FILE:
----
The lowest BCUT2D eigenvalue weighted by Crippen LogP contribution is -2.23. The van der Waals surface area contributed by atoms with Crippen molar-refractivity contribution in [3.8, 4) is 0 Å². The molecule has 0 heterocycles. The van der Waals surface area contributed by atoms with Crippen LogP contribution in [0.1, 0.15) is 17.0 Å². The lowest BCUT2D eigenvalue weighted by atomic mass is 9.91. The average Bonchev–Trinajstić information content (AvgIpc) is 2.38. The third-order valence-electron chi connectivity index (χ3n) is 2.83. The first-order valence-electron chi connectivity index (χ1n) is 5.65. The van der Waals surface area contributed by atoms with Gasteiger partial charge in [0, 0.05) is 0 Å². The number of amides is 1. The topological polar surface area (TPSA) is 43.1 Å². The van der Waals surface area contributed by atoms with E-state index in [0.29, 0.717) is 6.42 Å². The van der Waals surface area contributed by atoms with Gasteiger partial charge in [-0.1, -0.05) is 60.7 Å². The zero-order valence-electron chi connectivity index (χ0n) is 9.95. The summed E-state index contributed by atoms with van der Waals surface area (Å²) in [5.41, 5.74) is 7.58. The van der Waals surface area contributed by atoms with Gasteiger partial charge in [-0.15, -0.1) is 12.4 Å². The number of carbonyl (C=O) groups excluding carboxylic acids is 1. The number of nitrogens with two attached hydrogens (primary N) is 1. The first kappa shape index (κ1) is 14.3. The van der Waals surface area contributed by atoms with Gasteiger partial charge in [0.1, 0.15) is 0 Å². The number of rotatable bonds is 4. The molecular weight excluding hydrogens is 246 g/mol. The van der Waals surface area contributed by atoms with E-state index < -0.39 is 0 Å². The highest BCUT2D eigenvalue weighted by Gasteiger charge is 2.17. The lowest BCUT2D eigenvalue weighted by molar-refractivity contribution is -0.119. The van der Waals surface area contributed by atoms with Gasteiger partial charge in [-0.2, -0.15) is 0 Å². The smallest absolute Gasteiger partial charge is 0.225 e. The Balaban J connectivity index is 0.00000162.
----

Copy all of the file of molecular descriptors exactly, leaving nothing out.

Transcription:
The lowest BCUT2D eigenvalue weighted by Crippen LogP contribution is -2.23. The van der Waals surface area contributed by atoms with Crippen molar-refractivity contribution in [3.8, 4) is 0 Å². The molecule has 0 heterocycles. The van der Waals surface area contributed by atoms with Crippen LogP contribution in [0.1, 0.15) is 17.0 Å². The lowest BCUT2D eigenvalue weighted by atomic mass is 9.91. The average Bonchev–Trinajstić information content (AvgIpc) is 2.38. The third-order valence-electron chi connectivity index (χ3n) is 2.83. The first-order valence-electron chi connectivity index (χ1n) is 5.65. The van der Waals surface area contributed by atoms with Gasteiger partial charge in [0, 0.05) is 0 Å². The number of amides is 1. The topological polar surface area (TPSA) is 43.1 Å². The van der Waals surface area contributed by atoms with E-state index in [0.29, 0.717) is 6.42 Å². The van der Waals surface area contributed by atoms with Gasteiger partial charge in [-0.1, -0.05) is 60.7 Å². The zero-order valence-electron chi connectivity index (χ0n) is 9.95. The summed E-state index contributed by atoms with van der Waals surface area (Å²) in [5.41, 5.74) is 7.58. The van der Waals surface area contributed by atoms with Gasteiger partial charge in [-0.15, -0.1) is 12.4 Å². The number of carbonyl (C=O) groups excluding carboxylic acids is 1. The number of nitrogens with two attached hydrogens (primary N) is 1. The first kappa shape index (κ1) is 14.3. The van der Waals surface area contributed by atoms with Gasteiger partial charge in [0.1, 0.15) is 0 Å². The number of rotatable bonds is 4. The molecular weight excluding hydrogens is 246 g/mol. The van der Waals surface area contributed by atoms with E-state index < -0.39 is 0 Å². The highest BCUT2D eigenvalue weighted by Gasteiger charge is 2.17. The lowest BCUT2D eigenvalue weighted by molar-refractivity contribution is -0.119. The van der Waals surface area contributed by atoms with Gasteiger partial charge in [-0.2, -0.15) is 0 Å². The smallest absolute Gasteiger partial charge is 0.225 e. The Balaban J connectivity index is 0.00000162.